Italy reaches deal on housing tax, easing pressure on Letta

ROME Wed Aug 28, 2013 3:25pm EDT

Italian Prime Minister Enrico Letta gestures during a news conference at the end of a cabinet meeting at Chigi palace in Rome August 28, 2013. The Italian government decided to scrap a property tax which had threatened to split the fragile ruling coalition and deepen the political turmoil caused by former premier Silvio Berlusconi's conviction for tax fraud. REUTERS/Tony Gentile

Italian Prime Minister Enrico Letta gestures during a news conference at the end of a cabinet meeting at Chigi palace in Rome August 28, 2013. The Italian government decided to scrap a property tax which had threatened to split the fragile ruling coalition and deepen the political turmoil caused by former premier Silvio Berlusconi's conviction for tax fraud.

Credit: Reuters/Tony Gentile

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ROME (Reuters) - Italy's government reached a deal on Wednesday to reform an unpopular property tax, easing a source of persistent tension which had threatened to split the fragile coalition of traditional rivals from the left and right.

The cabinet agreed to abolish the housing tax IMU from the start of 2014, Prime Minister Enrico Letta told reporters, replacing it with a new levy known as the "Service Tax".

The two installments of IMU on principal residences which were due in September and December 2013 will be scrapped, Letta said after the cabinet meeting.

Silvio Berlusconi's centre-right People of Freedom (PDL) party has insisted that IMU on principal residences must be abolished as a price for backing Letta, raising fears that failure to reach a deal could provoke a political crisis.

The tussle over the tax has exacerbated an already bitter political climate caused by Berlusconi's conviction this month for tax fraud and an approaching vote in the Senate on whether to expel him from parliament.

Wednesday's deal removes an immediate headache for Letta, though tensions are likely to emerge over the formulation of the Service Tax which will take its place by combining IMU with another tax on refuse disposal.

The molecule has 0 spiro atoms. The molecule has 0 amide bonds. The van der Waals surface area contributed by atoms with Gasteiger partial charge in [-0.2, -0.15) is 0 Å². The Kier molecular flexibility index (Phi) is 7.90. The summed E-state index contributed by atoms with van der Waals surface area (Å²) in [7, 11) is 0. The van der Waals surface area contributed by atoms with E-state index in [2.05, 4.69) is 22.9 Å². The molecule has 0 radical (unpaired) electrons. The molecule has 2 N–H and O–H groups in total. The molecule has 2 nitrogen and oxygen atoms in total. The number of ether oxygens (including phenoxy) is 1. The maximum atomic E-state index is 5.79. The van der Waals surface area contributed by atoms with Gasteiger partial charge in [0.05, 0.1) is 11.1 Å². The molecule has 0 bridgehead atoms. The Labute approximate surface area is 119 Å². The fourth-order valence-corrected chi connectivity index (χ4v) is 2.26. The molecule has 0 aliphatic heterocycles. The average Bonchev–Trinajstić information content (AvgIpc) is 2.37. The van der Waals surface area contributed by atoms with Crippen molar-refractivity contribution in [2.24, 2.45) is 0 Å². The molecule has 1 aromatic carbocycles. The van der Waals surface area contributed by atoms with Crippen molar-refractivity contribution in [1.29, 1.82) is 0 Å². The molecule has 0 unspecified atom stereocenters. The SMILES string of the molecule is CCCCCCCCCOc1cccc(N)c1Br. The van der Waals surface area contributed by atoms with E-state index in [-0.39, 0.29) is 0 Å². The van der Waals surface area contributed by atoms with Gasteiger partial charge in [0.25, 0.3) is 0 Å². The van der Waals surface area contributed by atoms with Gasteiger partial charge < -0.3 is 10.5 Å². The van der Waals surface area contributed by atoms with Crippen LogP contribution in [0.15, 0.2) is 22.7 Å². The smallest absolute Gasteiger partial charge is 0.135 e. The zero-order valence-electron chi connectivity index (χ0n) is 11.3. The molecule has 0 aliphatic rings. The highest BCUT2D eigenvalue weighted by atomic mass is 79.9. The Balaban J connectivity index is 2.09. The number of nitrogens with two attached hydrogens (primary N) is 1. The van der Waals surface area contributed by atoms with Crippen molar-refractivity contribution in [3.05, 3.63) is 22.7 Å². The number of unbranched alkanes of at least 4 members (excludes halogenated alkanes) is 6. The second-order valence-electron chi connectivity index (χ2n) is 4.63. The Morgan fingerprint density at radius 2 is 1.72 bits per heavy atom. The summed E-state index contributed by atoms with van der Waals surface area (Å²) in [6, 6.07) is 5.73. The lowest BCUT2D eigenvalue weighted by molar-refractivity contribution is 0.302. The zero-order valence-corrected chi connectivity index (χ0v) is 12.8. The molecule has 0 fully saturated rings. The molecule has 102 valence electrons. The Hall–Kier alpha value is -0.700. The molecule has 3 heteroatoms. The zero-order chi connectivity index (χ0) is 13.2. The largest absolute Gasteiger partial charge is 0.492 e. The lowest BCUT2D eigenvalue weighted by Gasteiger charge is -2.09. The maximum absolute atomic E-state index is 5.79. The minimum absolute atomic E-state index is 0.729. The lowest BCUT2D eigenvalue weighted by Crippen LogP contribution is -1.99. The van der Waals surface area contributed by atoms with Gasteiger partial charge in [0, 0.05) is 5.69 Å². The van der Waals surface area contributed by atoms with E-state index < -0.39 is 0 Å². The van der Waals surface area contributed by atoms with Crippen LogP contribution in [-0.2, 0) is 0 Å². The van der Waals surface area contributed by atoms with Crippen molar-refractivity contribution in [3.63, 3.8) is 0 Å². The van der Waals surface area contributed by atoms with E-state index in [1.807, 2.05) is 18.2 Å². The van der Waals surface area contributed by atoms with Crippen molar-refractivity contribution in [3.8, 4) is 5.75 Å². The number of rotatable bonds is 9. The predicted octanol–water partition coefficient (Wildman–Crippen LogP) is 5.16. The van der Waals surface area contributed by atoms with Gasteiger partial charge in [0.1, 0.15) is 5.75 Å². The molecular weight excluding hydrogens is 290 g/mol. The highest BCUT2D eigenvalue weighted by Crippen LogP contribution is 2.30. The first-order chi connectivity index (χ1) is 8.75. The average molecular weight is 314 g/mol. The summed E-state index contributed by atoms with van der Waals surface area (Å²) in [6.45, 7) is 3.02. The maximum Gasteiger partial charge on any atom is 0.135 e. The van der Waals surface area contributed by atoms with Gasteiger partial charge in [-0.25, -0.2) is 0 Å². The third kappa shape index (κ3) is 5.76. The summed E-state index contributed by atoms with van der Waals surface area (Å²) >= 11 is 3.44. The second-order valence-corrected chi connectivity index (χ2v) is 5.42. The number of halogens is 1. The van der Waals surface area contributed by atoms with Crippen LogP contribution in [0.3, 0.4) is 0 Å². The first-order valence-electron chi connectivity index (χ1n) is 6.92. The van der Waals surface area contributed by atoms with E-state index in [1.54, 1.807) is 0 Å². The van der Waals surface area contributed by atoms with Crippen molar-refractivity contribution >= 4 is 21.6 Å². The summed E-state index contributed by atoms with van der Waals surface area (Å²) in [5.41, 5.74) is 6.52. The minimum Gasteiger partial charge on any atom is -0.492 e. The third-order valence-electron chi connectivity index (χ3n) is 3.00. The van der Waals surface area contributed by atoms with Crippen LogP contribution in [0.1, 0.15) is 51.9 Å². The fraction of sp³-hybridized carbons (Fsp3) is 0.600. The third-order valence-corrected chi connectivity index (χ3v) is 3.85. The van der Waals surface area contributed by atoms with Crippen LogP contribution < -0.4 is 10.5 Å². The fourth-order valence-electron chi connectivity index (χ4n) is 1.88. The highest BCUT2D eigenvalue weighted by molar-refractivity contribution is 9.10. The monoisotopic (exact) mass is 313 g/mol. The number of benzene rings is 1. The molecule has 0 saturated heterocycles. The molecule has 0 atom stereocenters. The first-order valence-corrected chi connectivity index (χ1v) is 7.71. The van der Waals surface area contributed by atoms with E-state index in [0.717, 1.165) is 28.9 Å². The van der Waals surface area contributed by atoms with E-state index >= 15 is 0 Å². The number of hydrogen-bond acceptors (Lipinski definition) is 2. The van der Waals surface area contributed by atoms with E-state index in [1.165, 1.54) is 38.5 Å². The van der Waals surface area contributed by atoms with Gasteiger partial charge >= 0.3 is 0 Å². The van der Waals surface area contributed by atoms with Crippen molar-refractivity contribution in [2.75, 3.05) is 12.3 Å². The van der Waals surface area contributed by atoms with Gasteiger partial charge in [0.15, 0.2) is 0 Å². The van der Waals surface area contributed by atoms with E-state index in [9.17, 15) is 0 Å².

What is certain is that Italy's strained public finances cannot do without the roughly 24 billion euros ($32 billion) currently yielded by IMU, which is also imposed on commercial property and secondary residences such a holiday homes.

"I am happy and satisfied, this is the most balanced solution that could be achieved," Letta said, adding that details of the Service Tax will be presented along with the 2014 budget in October.

The scrapping of the IMU payments on principal residences due this year will cost around 4 billion euros, to be funded partly by increased sales tax revenues from firms benefiting from an acceleration of back-payments owed by the public sector.

SPENDING CUTS

There will also be an increase in taxation of gambling and spending cuts which have yet to be been finalized, Economy Minister Fabrizio Saccomanni said.

Saccomanni also announced that the government would release a further 10 billion euros of payments to companies before the end of this year, on top of the 40 billion euros already agreed.

Berlusconi, who had made the abolition of IMU on primary residences a political crusade, was exultant.

"Promised and achieved," he said in a statement, adding that "ethics in politics means keeping promises. The PDL has respected its pact with its voters and Letta has respected his deal with the PDL".

Letta's centre-left Democratic Party (PD) had resisted demands to eliminate IMU on primary residences altogether, saying it would hit local services and other priorities including unemployment support.

It had proposed limited cuts that would have exempted most Italians while still imposing a levy on richer homeowners.

After weeks of relative calm for Italian government bonds, the uncertainty surrounding both the IMU issue and Berlusconi's conviction has unnerved investors, hitting Italian stocks this week and driving borrowing costs higher.

The main gauge of market sentiment, the spread between Italian 10-year bond yields and their safer German equivalents has widened markedly in recent days, climbing 30 basis points over the past two weeks to as high as 261 basis points on Wednesday.

The deal averts the threat of an immediate crisis which could bring on new elections, but the long months of wrangling have hurt the government's ability to achieve major economic reforms.

With Italy still struggling to emerge from its longest post-war recession, the government's problems range from 40 percent youth unemployment to the 2-trillion-euro public debt, and the long argument about the tax has bemused many observers.

"If the only problem facing Italy was IMU then you could say the country was doing pretty well," Riccardo Nuti, lower house parliamentary leader of the anti-establishment 5-Star Movement told RAI state radio. "But it's obvious the country isn't doing well and it has problems that are very different from IMU."

(Reporting by Giuseppe Fonte, writing by Gavin Jones and James Mackenzie; editing by David Stamp)

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